The correct way to update Windows' device drivers

Visit the system vendor's site to download the latest versions of the software that runs your PC's important components.

Dennis O'Reilly Former CNET contributor
Dennis O'Reilly began writing about workplace technology as an editor for Ziff-Davis' Computer Select, back when CDs were new-fangled, and IBM's PC XT was wowing the crowds at Comdex. He spent more than seven years running PC World's award-winning Here's How section, beginning in 2000. O'Reilly has written about everything from web search to PC security to Microsoft Excel customizations. Along with designing, building, and managing several different web sites, Dennis created the Travel Reference Library, a database of travel guidebook reviews that was converted to the web in 1996 and operated through 2000.
Dennis O'Reilly
3 min read

For the last couple of months, I have been trying to find the source of an intermittent glitch with my notebook PC's wireless connection. I would often lose Internet access when waking the system from sleep mode: the network icon in the system tray indicated "Local only."

Restarting the machine restored the wireless link, but then why use sleep mode at all? After a little trial-and-error (mostly the latter), I decided to check the age of the device driver for the notebook's wireless adapter. Not surprisingly, the driver was slightly older than the machine itself, which I bought last fall.

I found a newer version of the driver on the notebook vendor's site. It took only a few minutes to download and install the update. After restarting the system, I put the machine to sleep by pressing the Windows key, the right arrow, and Enter. When I woke it up by pressing Enter again, the network icon showed a little blue globe in its bottom-right corner to indicate that I had an Internet connection.

That driver update turned out so well I decided to check the other refreshes available for my notebook. I noticed one for the video adapter that was said to fix a problem with streaming Internet videos. Bonus! I decided to call it quits after those two updates lest something goes wrong and I'm left wondering which update is the cause.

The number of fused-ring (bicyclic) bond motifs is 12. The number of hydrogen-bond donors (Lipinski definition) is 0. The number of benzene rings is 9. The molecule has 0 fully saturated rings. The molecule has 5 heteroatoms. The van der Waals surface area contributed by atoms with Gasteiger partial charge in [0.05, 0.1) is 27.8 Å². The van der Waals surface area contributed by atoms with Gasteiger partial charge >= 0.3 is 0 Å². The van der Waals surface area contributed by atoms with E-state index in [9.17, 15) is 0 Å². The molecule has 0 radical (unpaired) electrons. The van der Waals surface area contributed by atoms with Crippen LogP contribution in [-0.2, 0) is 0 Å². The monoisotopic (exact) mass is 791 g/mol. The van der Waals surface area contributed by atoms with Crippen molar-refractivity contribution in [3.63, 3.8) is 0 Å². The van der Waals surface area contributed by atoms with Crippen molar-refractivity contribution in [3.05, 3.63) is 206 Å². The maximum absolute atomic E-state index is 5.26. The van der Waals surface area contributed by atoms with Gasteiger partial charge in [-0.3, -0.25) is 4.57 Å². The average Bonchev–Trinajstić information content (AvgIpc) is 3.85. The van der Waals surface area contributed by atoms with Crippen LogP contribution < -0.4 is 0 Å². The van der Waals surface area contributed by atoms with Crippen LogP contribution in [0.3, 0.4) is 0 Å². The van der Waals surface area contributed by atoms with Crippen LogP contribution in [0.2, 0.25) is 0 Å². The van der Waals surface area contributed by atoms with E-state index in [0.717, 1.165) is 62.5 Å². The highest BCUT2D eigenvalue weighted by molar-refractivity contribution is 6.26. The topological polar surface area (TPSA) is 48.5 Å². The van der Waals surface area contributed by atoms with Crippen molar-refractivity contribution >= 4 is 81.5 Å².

Here are a few other driver-update precautions:

Get your drivers from the PC vendor.
System vendors often customize the drivers for their machines. In fact, when I searched for a driver update on the site of the company that made my notebook's video adapter, I was politely instructed to look on the notebook vendor's site for the appropriate update. A link would've been nice, but I'm not complaining.

Stick with updating only the devices that are acting up.
The old "ain't broke-don't fix" rule applies here. Even a two- or three-year-old PC will likely get along fine with the original driver for its hard drive, though a BIOS refresh might be helpful. As in my case, video cards and wireless-network adapters are likely to benefit most from a new driver.

Create a restore point.
Windows XP and Vista will likely create one for you before the new driver is installed, but to play it safe, set one yourself via System Restore and give it a descriptive name just in case you forget when exactly you loaded the update. Do not rely on Windows' Roll Back Driver function under the Driver tab in the Device Manager Properties dialog box. Likewise, run the update's own installer rather than using Properties' Update Driver button.

Windows Vista's Device Manager Properties dialog box
Don't count on the "Roll Back Driver" option in Windows' Device Manager Properties dialog; create a restore point instead. Microsoft

Update your drivers one at a time.
As I mentioned above, if you load several updates in quick succession and something goes wrong, it can be difficult to figure out which update is the troublemaker.

You probably don't need to pay for a software-update service.
This is another one for the "ain't broke-don't fix" category. If you've got so much software on your PC that you need a service to track it, maybe you should think about simplifying your life--or at least the tech part of it. Most PC users can manage their software updates on their own, with a little help from the vendors.

You can get your Microsoft Office updates automatically via the Windows Update service, and other major applications offer similar auto-update functions. Likewise, Flash, QuickTime, and other media players can be set to update automatically, as can Firefox and other browsers (IE 7 updates along with Windows). Last month, I described ways to manage Windows Updates and to keep Apple's Safari from being offered as part of the company's iTunes and QuickTime updates.